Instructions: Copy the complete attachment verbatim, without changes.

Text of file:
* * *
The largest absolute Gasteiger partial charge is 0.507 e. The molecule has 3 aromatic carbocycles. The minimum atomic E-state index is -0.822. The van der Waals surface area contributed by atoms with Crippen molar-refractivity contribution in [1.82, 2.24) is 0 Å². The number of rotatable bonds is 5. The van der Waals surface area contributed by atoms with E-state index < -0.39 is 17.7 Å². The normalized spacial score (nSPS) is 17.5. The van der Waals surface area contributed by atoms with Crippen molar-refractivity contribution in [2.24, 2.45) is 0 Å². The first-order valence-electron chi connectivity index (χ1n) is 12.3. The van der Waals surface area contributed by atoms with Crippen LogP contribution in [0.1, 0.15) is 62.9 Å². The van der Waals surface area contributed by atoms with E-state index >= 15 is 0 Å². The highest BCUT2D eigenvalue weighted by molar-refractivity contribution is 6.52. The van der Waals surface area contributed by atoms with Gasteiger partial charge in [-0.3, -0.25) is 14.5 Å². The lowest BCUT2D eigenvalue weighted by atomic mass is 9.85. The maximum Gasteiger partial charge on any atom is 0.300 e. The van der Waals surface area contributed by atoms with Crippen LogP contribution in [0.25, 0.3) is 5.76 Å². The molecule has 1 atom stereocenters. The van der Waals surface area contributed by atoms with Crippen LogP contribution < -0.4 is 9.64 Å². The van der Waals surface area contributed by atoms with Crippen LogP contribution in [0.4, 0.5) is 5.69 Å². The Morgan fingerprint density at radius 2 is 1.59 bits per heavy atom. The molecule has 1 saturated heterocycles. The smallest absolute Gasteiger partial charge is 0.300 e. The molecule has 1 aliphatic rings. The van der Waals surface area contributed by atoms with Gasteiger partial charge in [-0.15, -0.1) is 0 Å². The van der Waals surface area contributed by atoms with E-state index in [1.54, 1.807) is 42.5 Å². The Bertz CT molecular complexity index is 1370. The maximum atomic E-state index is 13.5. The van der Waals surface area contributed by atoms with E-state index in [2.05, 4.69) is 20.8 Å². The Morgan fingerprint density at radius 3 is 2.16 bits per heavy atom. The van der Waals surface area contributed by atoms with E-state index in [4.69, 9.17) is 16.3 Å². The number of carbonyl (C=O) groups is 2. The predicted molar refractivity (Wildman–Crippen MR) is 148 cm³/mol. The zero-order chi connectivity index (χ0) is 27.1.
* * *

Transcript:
The largest absolute Gasteiger partial charge is 0.507 e. The molecule has 3 aromatic carbocycles. The minimum atomic E-state index is -0.822. The van der Waals surface area contributed by atoms with Crippen molar-refractivity contribution in [1.82, 2.24) is 0 Å². The number of rotatable bonds is 5. The van der Waals surface area contributed by atoms with E-state index < -0.39 is 17.7 Å². The normalized spacial score (nSPS) is 17.5. The van der Waals surface area contributed by atoms with Crippen molar-refractivity contribution in [2.24, 2.45) is 0 Å². The first-order valence-electron chi connectivity index (χ1n) is 12.3. The van der Waals surface area contributed by atoms with Crippen LogP contribution in [0.1, 0.15) is 62.9 Å². The van der Waals surface area contributed by atoms with E-state index >= 15 is 0 Å². The highest BCUT2D eigenvalue weighted by molar-refractivity contribution is 6.52. The van der Waals surface area contributed by atoms with Gasteiger partial charge in [-0.3, -0.25) is 14.5 Å². The lowest BCUT2D eigenvalue weighted by atomic mass is 9.85. The maximum Gasteiger partial charge on any atom is 0.300 e. The van der Waals surface area contributed by atoms with Crippen LogP contribution in [0.25, 0.3) is 5.76 Å². The molecule has 1 atom stereocenters. The van der Waals surface area contributed by atoms with Crippen LogP contribution < -0.4 is 9.64 Å². The van der Waals surface area contributed by atoms with Crippen LogP contribution in [0.4, 0.5) is 5.69 Å². The Morgan fingerprint density at radius 2 is 1.59 bits per heavy atom. The molecule has 1 saturated heterocycles. The smallest absolute Gasteiger partial charge is 0.300 e. The molecule has 1 aliphatic rings. The van der Waals surface area contributed by atoms with Gasteiger partial charge in [-0.15, -0.1) is 0 Å². The van der Waals surface area contributed by atoms with E-state index in [1.54, 1.807) is 42.5 Å². The Bertz CT molecular complexity index is 1370. The maximum atomic E-state index is 13.5. The van der Waals surface area contributed by atoms with E-state index in [2.05, 4.69) is 20.8 Å². The Morgan fingerprint density at radius 3 is 2.16 bits per heavy atom. The van der Waals surface area contributed by atoms with E-state index in [4.69, 9.17) is 16.3 Å². The number of carbonyl (C=O) groups is 2. The predicted molar refractivity (Wildman–Crippen MR) is 148 cm³/mol. The zero-order chi connectivity index (χ0) is 27.1.